TEA LEAVES

THE SHOW'S OVER FOR THE FA­THER OF CHINA'S ODDEST SUB­CUL­TURE, THE SHAMATE

The World of Chinese - - Editor’s Letter - – PHOEBE ZHANG

茶话会

Dressed in a dark blue, long-sleeved shirt, tight jeans, and black leather shoes, Luo Fux­ing looks noth­ing like the spikey-haired fig­ure with pur­plish lip­stick who, 10 years ago, founded one of the China’s best-known—and least-loved— sub­cul­tures.

It was 2007 when China’s in­ter­net fo­rums and so­cial me­dia plat­forms seemed sud­denly filled with mem­bers of the “shamate fam­ily.” The shamate were mostly young men from small ru­ral com­mu­ni­ties, who bonded on and off­line over their shared pas­sion for flam­boy­ant cloth­ing, hair, and makeup.

To some, they looked like ex­otic aliens; to oth­ers, more like re­ject mem­bers of a Sex Pis­tols trib­ute band. But there’s no doubt the shamate were in­flu­en­tial. Ac­cord­ing to Wang Bin, a so­ci­ol­o­gist at Cen­tral China Nor­mal Univer­sity, in Septem­ber 2014 there were close to 17 mil­lion shamate web­pages, 1.5 mil­lion posts on the Baidu Shamate Fo­rum, and more than 200 ac­tive QQ groups. The sub­cul­ture had be­come a na­tional phe­nom­e­non, Wang wrote, as well as an en­ter­tain­ment sub­ject for all.

Un­for­tu­nately, much of Chi­nese so­ci­ety didn’t share the en­thu­si­asm. Few un­der­stood shamate cul­ture, and most la­beled them id­i­otic, with some even call­ing them the “fallen gen­er­a­tion.” A decade on, while a few still cling to the life­style, most of the acolytes now have jobs and fam­i­lies, and have given up their old ways.

“We never wanted to be un­der­stood by the masses any­ways,” says Luo, who has be­come reluc­tantly known as the fa­ther of shamate. It was in fourth grade that Luo came across a QQ group de­voted to punk-rock, and tried to mimic their bands’ hair­styles. When he posted a pic­ture on­line, some­one com­mented that he looked “fash­ion­able.”

He searched the Chi­nese word on­line, and an English trans­la­tion, “smart,” jumped out. The pro­nun­ci­a­tion sounded like “shamate,” so Luo cre­ated the first QQ group un­der that name. Grad­u­ally the group grew, post­ing pho­tos on fo­rums, and brand­ing them­selves “the shamate fam­ily”. At one point, Luo re­mem­bers be­ing in charge of sev­eral dozen QQ groups, each with more than 1,000 mem­bers. Most were teenagers from small cities with mi­grant par­ents.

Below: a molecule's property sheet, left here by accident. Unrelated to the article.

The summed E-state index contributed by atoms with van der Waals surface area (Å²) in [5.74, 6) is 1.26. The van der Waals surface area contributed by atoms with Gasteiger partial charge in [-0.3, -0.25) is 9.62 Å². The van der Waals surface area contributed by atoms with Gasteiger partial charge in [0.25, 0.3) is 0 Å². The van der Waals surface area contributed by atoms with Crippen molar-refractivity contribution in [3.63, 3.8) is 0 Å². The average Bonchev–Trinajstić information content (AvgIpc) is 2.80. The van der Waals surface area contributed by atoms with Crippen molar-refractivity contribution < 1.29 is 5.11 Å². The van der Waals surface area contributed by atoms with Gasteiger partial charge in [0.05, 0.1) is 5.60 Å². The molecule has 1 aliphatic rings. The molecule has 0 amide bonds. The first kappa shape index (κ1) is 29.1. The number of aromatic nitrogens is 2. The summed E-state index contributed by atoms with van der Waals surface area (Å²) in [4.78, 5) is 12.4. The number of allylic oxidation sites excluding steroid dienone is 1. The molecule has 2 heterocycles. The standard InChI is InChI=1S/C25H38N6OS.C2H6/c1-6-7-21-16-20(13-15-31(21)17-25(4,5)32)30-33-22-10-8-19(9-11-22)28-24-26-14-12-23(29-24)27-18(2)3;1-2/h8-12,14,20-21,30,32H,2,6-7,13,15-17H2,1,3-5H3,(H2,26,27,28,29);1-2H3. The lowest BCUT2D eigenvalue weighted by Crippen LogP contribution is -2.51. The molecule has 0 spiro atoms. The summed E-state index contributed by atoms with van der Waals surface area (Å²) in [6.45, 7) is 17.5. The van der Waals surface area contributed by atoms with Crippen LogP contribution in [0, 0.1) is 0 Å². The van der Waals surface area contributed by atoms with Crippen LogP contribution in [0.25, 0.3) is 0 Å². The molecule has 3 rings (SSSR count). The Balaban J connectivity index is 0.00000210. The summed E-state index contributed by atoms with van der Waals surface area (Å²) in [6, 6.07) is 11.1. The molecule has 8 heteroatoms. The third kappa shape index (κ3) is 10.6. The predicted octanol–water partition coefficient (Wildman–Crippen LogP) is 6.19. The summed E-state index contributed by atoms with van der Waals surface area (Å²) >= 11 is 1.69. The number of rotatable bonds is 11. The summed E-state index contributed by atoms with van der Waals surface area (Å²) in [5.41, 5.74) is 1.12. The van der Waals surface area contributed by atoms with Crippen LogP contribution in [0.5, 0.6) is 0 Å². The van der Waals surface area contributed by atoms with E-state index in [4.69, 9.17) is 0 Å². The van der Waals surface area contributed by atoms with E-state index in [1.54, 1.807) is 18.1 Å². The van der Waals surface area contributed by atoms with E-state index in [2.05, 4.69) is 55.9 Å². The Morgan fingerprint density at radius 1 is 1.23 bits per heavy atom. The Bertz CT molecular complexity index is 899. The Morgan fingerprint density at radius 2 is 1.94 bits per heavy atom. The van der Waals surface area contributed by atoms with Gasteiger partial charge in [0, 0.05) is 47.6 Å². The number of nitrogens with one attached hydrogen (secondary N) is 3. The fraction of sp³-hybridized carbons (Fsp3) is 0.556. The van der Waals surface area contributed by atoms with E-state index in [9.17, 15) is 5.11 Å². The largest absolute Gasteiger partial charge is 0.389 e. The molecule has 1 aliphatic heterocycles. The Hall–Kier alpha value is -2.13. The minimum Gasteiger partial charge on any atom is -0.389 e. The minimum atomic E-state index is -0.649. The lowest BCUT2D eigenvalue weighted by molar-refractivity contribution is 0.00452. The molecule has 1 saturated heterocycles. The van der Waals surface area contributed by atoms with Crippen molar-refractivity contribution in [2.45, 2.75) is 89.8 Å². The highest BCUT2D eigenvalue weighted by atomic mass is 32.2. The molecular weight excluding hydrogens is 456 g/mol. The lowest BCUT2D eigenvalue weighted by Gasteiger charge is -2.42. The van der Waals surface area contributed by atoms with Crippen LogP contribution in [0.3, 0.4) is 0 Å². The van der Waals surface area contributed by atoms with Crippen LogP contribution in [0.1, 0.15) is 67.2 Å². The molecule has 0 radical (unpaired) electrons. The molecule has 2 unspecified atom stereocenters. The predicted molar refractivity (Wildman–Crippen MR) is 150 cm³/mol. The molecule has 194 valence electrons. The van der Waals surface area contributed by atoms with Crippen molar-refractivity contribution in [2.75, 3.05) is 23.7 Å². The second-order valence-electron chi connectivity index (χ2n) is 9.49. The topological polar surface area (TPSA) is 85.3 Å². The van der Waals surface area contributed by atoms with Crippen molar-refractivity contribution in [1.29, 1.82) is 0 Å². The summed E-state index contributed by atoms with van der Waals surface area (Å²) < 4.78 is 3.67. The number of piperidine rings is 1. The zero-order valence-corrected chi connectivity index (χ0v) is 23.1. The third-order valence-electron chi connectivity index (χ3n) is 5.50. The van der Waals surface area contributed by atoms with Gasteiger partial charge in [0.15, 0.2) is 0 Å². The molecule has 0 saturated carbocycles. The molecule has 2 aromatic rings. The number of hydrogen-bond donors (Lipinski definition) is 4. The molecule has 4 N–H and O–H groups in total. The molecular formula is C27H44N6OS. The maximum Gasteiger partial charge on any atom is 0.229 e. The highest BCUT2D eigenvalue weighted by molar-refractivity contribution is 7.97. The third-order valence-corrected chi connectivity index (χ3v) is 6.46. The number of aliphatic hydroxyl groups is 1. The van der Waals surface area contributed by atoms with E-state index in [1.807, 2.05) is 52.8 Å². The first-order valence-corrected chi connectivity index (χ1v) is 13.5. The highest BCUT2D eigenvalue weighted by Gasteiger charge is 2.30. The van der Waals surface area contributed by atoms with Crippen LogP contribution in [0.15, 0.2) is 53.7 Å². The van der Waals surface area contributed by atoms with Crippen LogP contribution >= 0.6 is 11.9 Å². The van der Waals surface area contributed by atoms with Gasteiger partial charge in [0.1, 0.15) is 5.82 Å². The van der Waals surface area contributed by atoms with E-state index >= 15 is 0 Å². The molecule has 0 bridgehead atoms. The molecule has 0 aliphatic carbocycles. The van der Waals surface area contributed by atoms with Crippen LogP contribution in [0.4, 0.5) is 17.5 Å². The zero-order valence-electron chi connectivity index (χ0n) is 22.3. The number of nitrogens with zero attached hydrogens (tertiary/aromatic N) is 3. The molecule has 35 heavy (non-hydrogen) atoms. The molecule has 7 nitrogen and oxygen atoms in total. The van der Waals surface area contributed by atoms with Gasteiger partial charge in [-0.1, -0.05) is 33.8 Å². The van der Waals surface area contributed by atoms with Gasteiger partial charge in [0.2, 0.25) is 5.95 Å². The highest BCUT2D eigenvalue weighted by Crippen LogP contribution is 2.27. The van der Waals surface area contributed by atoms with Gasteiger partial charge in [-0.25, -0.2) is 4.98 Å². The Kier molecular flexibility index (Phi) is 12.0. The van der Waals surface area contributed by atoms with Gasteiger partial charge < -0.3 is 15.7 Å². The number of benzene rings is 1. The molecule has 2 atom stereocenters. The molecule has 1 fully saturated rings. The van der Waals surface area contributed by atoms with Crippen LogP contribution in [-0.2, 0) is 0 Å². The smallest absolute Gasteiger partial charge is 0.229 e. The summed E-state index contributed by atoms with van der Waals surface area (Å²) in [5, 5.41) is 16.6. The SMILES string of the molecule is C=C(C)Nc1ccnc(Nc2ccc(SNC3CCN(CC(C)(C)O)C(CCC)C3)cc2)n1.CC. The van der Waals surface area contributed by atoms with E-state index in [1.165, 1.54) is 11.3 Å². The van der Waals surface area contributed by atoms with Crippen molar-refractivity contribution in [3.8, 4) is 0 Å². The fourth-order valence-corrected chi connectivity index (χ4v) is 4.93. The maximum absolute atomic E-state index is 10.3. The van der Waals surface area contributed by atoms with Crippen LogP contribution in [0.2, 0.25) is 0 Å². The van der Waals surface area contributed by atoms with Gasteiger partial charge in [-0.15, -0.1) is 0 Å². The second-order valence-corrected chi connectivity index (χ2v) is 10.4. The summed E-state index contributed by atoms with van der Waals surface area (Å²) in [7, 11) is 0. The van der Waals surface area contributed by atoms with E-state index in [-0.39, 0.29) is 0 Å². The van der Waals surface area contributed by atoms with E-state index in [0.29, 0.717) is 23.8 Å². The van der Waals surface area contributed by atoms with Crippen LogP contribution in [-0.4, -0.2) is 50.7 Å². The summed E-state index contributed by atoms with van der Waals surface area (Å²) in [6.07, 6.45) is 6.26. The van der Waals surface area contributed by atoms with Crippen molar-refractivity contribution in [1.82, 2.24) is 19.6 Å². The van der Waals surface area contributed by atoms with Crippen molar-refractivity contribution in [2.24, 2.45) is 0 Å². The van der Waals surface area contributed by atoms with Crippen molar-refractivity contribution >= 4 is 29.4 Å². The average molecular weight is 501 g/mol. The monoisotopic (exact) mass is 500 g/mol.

Look­ing back at that era, Luo said he cre­ated this fam­ily partly be­cause he felt at­tracted to its fash­ion, but also be­cause he thirsted for at­ten­tion. His fa­ther worked on con­struc­tion projects in Shen­zhen, Guang­dong prov­ince, while he and his mother stayed in the city of Meizhou, 360 kilo­me­ters away. Busy with work ev­ery day, his mother had lit­tle time for him, and Luo re­ceived scant at­ten­tion at school. “I sat in the back all the time and slept,” he re­calls. “When I didn’t want to sleep any­more, I skipped school and didn’t want to go back again.”

Grad­u­ally, the “fam­ily” mi­grated to off­line groups as well: Shamate mem­bers would walk the streets to­gether, draw­ing stares with their out­landish looks and cloth­ing.

“Our goal was to make friends and meet peo­ple. If you are at the bot­tom of the so­cial lad­der, if you are a worker in a fac­tory, on an assem­bly line, you can hardly know any­body,” Luo says. “You are all alone in a first-tier city, you must feel lonely.”

He didn’t mind that peo­ple call­ing them names and belit­tled them in pub­lic; through other shamate, peo­ple like Luo felt con­nected to the out­side world. But last year, Luo’s fa­ther passed away from can­cer and he sud­denly felt the weight of re­spon­si­bil­ity on his shoul­ders. He now sup­ports his mother through his job at a bar­ber­shop in Shen­zhen, and even­tu­ally hopes to make enough money to open his own shop back home, so he can be closer to his ac­tual fam­ily.

To­day, the shamate’s in­flu­ence is wan­ing as orig­i­nal mem­bers grow up while the young men of to­day’s in­ter­net age are more at­tracted to live stream­ing on apps such as Kuaishou or Douyu. Now, when­ever peo­ple ap­proach him about shamate cul­ture, Luo tells them about the pos­i­tive side—that far from be­ing a fallen gen­er­a­tion, shamate were merely youths ex­per­i­ment­ing, and that peo­ple al­ways change as they age. And while he re­fuses to go on game or chat shows as the “fa­ther of shamate,” Luo still wants to set a good ex­am­ple. “I don’t want to be an in­ter­net sen­sa­tion,” he ex­plains. “It feels like I’m beg­ging oth­ers for money.”

Luo Fux­ing (left) in his shamate days, and (right) as he is to­day, work­ing as a hair­dresser

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